They argued that it was easy to define, because they could see some straight lines in the area where I hadn't made little circles.  Then, because they were in 7th Grade, we had a discussion about the word 'subtle.'  I also tried to work in the idea that the straight lines they saw on the boot were part of the 'structure' of the wax I'd laid down and polished there.  "Aren't there subtle ways you could choose the words, or sentences you construct your essay with, that would also change the structure of what you're writing?" I asked.

In the end, I showed them that they could wave at themselves in my boots.  I'm not sure they finally understood my idea, but I did see some signs of understanding begin to dawn on a few faces.  Some of them seemed to realize that the way they wrote their essay had an impact on the way a reader understood that essay, much in the same way that a person polishing a pair of boots could influence the way somebody perceived the final shine.  I suggested they think about it, and try importing some of these concepts into their writing.  Maybe, I said, they could find a method of writing that would give a teacher the impression of what they really thought about the subject (they INSISTED this was necessary for the teacher to give them a good grade on 'voice' in their essay, so I finally went with it -- I mean, pick your battles, right?), but without using the word-letter 'I', or spelling things out directly.  If you're going for impact from 'voice,' I stressed, remember to keep it subtle.

Over all, it took about 40 minutes to get my point across.  And, another two hours of answering questions about every ten minutes, while they worked on their essay.  But, they got the essay done, and turned it in the next day.

We'll have to wait and see what grade they got -- assuming my son ever bothers to let me know.

See you in two weeks!
--Dixon





7 comments:

Paul D. Marks said...

I like your method, Dixon, sort of the "Mr. Miyagi" way to teach. But so much of the the rest of what you said about the teachers not being able to explain it and things along those lines I find more than scary for the future.

janice law said...

A good lesson and you wind up with polished boots, too.
I think the difficulty in teaching any stylistic concept is that too often the samples are too close in tone, voice, whatever. Now if you get Mickey Spillane in one paragraph and Jane Austen in another, you know what you are getting.

Eve Fisher said...

What a GREAT lesson!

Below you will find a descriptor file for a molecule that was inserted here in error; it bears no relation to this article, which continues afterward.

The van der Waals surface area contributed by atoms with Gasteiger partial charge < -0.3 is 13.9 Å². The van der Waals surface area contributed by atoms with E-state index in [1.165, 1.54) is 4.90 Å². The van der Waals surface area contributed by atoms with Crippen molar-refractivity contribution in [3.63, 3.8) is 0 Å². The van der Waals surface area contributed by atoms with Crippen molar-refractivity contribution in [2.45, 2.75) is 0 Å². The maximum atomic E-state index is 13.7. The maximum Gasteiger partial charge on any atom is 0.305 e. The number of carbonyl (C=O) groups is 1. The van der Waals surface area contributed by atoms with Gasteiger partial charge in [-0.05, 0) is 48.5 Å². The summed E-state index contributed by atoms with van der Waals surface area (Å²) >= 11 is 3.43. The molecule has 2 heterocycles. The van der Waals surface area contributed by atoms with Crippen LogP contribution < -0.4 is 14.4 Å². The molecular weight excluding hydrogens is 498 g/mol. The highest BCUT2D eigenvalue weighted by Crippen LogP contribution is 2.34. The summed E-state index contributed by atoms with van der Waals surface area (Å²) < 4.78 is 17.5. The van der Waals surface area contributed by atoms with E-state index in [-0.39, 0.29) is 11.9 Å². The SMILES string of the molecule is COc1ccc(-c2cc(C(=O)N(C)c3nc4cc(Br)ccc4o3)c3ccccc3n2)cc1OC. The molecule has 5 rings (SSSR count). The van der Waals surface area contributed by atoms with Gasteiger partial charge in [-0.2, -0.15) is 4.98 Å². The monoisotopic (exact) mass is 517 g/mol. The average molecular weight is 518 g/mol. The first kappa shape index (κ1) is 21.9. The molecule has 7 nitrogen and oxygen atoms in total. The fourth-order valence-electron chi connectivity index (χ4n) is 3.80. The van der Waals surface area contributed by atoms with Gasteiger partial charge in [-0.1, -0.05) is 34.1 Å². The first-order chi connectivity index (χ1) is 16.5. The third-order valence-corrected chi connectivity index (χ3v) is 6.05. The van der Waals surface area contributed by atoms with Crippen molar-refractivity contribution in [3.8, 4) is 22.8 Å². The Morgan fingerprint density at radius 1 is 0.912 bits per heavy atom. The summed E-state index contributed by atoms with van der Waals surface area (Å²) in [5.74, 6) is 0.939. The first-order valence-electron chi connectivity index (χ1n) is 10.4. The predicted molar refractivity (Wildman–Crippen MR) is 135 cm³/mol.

And Janice - I think that's a great idea, putting Spillane and Austen in the same lesson, with maybe a little Hunter S. Thompson just to show how weird things can get.

Anonymous said...

This is awesome! But I have to ask (feeling like I'm taking bait here): what's the built-up toe and heel about on the jump boot, that we were asked to notice? Do you mean on the sole? Or where it's been waxed?

Dixon Hill said...

Sorry, Anon. The heels and toes of Jump Boots are built-up with an extra layer of hard leather, supposedly to help support the ankles and the "ball of the foot" when a paratrooper makes his/her "parachute landing fall" (otherwise known as a "P.L.F."). One side affect is that the built-up hard leather "headlights and taillights" tend to remain wrinkle-free, providing an unbroken surface that's easy to put a mirror shine into. The soft leather of the rest of the boot is considerably more difficult to polish to such a reflective finish.

I really like Janice and Eve's idea of comparing wildly contrasting writing styles. I did some of that with my older kids, but not nearly to such a divergent extent. I'll have to try it, when I get the chance. I sort of touched on it when my youngest son and I were taking turns reading a Jim Chee and Joe Leaphorn mystery aloud. My son was frustrated by the manner in which Tony Hillerman painted his scenes: using an oblique approach that seemingly stepped sideways, straight into the center of the location/action being described. Initially, this approach confused Quentin, when he read them, until I read the same scenes back to him. We then discussed the writing style in some of the books he and his friends had been passing around, so we could discuss the difference in style, and why it was used (i.e.: a more direct and straight forward approach to scene-setting in youth or YA novels, compared to Hillerman's oblique aproach in an adult novel), which also served as a nice lesson in "Don't overlook the punctuation in a sentence or paragraph, buddy. It's there for a reason."

Dixon Hill said...

Paul, I'm as concerned as you are, if not more so. Personally, I think voice is a tricky thing to understand, let alone teach. When I learned, several years back, that kids in public schools were being GRADED ON their "use of voice" in writing, down to the second or third grade-level, I was shocked.

I can still remember, as a senior in high school, when a girl in my Honors English class received an A+ on a paper she thought she'd get a C or D on. When our teacher handed her essay back, he watched her amazed face and laughed. "You don't know why you got an A+, do you?" he asked. "It's because you accomplished one of the most difficult tasks in the mastery of essay writing: You used voice properly. I LOVED your paper!"

That was my introduction to 'voice' at the age of 17 or 18, though I wouldn't come to even a rudimentary grasp of it for many more years. Why we're confusing little kids, who are still learning to spell and punctuate, by saddling them with demands for 'voice' in their writing, is beyond me.

Leigh Lundin said...

Dixon, it sounds like the modern public school definition of voice is what some people call ‘authenticity’. We’ve even seen examples where kids plagiarized a work but it wasn’t seen as stealing because of the ‘authenticity’ of their ‘voice’.

Using voice in a different context, I admire that you write for kids. You have ‘that voice’ and that’s so cool I envy it. By the way, what do your kids think when you appear in Boy’s Life?